Network: MTV; Genre: Reality/Comedy; Content Rating: TV-PG (some language and scatological humor); Available: DVD; Perspective: Contemporary (star range: 1 - 4);
Seasons Reviewed: Complete Series (3 seasons)
Just when you thought MTV was a lost cause, professional skateboarder Rob Dyrdek comes along and, armed with his best friend and bodyguard Big Black (aka Christopher Boyken), a skateboard, and a bulldog named Meaty, gives us a reason to tune in again. "Rob & Big" is a buddy comedy to end all buddy comedies. Cameras follow the duo living together in Dyrdek's Hollywood mansion off DC shoes royalties, with nothing to do all day except follow their every whim. This can include buying a mini-horse, attending a turtle racing tournament, trying to travel through time and trying to break a few world records.
"The Osbournes" was groundbreaking, but ran out of steam quickly. "Daria" and "Sifl and Olly" where fun, but "Rob & Big" is from start to finish the best bit of business that MTV has offered us to date. I have never, on MTV or otherwise, seen a reality/comedy as original, creative and thoroughly entertaining as this one. Behold as the duo almost get blood from a turnip, turning everyday hobbies like flying helicopters and or being harassed by Spiderman on the Walk of Fame and spin them into little epic adventures. If the situations are at all staged or designed (and some are to perfect to not be) that doesn't nail the show down to a format. "Rob & Big" is at all times a free-wheeling, live-wire comic funhouse ride in which Rob & Big are up for anything. It certainly gets weird at times and there are a few misfires in the hijinks (Rob & Big audition to be cereal box models), but the show's anarchist energy and slacker wit never flags.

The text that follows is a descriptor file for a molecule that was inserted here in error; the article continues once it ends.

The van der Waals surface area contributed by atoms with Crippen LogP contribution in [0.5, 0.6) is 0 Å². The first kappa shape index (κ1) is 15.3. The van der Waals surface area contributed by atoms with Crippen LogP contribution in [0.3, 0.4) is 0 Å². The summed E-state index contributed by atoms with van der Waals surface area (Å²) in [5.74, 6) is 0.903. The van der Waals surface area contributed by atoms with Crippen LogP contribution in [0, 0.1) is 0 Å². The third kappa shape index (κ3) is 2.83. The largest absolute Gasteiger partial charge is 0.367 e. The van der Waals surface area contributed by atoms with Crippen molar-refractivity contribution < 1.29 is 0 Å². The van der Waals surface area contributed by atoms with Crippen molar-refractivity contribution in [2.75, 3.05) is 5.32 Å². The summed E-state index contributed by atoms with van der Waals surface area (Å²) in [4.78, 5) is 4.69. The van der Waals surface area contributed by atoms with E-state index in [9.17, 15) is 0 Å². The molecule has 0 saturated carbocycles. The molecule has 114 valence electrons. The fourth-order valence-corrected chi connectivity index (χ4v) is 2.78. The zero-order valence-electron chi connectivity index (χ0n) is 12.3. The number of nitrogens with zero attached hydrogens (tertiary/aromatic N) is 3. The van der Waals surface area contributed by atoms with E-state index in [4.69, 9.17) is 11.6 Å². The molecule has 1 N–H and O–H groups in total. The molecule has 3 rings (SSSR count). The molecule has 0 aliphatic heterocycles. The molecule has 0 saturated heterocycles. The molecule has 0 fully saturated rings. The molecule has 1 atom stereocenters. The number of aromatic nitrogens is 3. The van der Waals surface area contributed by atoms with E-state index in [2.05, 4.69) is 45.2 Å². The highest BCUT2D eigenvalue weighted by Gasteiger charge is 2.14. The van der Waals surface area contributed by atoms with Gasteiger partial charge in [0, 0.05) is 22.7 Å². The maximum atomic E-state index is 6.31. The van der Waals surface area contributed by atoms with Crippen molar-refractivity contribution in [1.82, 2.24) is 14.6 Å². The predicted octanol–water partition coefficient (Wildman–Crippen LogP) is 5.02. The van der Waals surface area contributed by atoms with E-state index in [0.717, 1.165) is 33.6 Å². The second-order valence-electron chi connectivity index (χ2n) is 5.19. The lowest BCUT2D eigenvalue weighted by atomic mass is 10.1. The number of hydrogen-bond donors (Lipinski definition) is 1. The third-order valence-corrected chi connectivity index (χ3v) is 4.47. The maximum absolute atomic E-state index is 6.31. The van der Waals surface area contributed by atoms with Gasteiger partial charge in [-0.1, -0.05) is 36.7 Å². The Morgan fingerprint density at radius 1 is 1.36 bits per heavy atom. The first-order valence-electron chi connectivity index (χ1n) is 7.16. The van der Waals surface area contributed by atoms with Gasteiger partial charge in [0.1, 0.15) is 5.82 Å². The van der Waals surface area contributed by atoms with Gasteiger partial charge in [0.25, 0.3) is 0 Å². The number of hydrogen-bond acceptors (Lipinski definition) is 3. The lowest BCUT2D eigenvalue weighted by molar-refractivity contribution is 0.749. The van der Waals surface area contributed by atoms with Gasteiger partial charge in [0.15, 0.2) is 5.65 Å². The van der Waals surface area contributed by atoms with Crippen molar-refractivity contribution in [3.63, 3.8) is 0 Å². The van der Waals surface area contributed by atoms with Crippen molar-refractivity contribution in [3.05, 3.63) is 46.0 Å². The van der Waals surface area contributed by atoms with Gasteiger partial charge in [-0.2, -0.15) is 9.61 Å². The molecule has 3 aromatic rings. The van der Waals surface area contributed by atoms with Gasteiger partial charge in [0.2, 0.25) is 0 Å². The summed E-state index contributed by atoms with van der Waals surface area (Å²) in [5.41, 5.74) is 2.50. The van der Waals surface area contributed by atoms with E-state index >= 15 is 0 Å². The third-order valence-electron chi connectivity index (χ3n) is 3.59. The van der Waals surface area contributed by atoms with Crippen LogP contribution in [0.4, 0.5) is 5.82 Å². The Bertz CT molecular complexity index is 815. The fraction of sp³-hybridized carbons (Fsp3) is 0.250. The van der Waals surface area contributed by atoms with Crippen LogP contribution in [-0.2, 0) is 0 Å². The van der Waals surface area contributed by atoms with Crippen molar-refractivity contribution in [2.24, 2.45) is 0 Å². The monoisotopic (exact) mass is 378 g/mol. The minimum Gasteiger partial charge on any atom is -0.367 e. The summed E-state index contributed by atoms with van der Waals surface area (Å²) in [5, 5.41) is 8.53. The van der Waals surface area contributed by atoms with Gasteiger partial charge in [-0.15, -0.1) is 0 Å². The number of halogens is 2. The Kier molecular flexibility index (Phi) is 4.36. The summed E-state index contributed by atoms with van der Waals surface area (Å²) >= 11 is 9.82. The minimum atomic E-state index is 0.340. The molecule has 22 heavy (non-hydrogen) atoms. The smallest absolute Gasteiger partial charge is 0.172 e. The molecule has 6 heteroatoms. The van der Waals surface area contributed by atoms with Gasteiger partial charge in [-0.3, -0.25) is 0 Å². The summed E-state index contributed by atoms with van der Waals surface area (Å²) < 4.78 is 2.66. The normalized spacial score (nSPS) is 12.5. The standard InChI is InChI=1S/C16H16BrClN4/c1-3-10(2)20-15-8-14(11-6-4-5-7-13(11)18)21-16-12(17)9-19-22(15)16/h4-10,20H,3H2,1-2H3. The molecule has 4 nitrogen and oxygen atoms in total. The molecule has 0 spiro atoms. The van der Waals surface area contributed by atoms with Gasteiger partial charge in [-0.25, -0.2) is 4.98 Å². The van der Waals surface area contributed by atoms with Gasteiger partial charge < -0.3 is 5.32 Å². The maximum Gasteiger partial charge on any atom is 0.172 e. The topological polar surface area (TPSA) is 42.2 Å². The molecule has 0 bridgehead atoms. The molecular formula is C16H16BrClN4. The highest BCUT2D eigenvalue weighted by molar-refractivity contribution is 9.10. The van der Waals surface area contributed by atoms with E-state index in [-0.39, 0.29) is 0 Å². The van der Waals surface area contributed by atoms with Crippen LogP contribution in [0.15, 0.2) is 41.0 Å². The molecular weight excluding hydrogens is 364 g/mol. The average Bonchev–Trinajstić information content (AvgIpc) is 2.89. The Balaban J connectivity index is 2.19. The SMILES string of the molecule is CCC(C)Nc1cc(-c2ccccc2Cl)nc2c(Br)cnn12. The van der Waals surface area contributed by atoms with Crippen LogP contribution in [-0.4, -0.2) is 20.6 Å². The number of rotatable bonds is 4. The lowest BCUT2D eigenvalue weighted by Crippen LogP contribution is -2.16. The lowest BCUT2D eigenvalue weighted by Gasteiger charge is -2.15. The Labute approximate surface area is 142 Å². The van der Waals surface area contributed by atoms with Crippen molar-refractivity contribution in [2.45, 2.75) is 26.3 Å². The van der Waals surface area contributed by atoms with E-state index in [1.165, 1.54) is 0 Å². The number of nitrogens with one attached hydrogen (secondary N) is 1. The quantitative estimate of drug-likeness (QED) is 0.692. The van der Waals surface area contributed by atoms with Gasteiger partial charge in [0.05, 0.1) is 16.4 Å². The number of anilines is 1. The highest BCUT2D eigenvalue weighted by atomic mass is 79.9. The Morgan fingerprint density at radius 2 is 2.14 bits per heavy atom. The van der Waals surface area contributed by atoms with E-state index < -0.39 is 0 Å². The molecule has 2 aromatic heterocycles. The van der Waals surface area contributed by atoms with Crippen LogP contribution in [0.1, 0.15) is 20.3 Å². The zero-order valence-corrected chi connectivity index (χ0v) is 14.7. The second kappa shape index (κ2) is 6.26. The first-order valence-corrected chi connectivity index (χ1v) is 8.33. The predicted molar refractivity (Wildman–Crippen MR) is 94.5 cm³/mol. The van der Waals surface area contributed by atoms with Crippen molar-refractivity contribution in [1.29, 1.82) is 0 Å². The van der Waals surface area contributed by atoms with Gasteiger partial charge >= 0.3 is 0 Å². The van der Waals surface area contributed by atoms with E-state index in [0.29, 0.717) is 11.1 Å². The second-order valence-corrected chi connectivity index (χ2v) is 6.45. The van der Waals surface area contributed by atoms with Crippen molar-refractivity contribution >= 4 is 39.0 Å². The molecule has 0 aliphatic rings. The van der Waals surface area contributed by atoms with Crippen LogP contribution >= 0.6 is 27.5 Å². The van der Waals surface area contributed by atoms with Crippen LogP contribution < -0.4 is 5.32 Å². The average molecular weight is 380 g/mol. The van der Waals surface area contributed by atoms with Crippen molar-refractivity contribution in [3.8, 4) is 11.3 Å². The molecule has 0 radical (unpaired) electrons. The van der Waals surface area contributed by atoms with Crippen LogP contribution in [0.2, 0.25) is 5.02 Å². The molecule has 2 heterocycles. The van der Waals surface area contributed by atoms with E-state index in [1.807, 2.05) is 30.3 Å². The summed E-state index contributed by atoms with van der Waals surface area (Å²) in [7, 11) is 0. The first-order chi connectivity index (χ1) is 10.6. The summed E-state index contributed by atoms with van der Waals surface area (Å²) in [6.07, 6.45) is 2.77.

Unlike all of the corporate hipsters on MTV, it is refreshing to watch Rob and Big not trying to act cool. They truly don't appear to care what anyone thinks. They speak in their own shorthand, filled with quotable lines and infectious catchphrases. There is a rare and unexpected sweetness to the show. The interactions between Rob, Big, Meaty, Drama and everyone in their lives feels genuine. This may sound basic, but it's something almost unheard of on MTV or in the reality genre. Imagine it: a reality show where the subjects are actually likable! And in the case of "Rob & Big", lovable.
Most episodes involve Rob & Big simply finding something to do with their days. Other episodes shift in to "Penn & Teller: Bulls***" area where the two find themselves dealing with stuff like mail order time machines, psychics and lie detectors. In one, Rob finds a "do do" in the pool and turns his house into a full scale security fortress, and arming himself with a net gun in an attempt to capture the culprit. In another, he dons a blonde wig, giant sunglasses and a white sport jacket to become Bobby Light. Bobby shoots a music video about Dirty Girls in which Dyrdek waves a flashlight necklace and Big for some reason spends the entire video sitting on the toilet.
"Rob & Big" doesn't have the surreal polish of "The Hills" or "Laguna Beach" and it's guerilla, scattershot style works for it. The show is a firecracker, edited (or wrangled together) into the most satisfying 30 minutes reality cameras have documented. If it isn't quite perfection, it proves that with a little imagination, you can get something out of nothing. "Celebreality" shows are never, ever, this much fun. Long live "Rob & Big", a little cult show that created it's own universe and gave us the first reality/comedy that actually is funny. But it's not just funny, it's a riot. Highly recommended.
* * * ½ / 4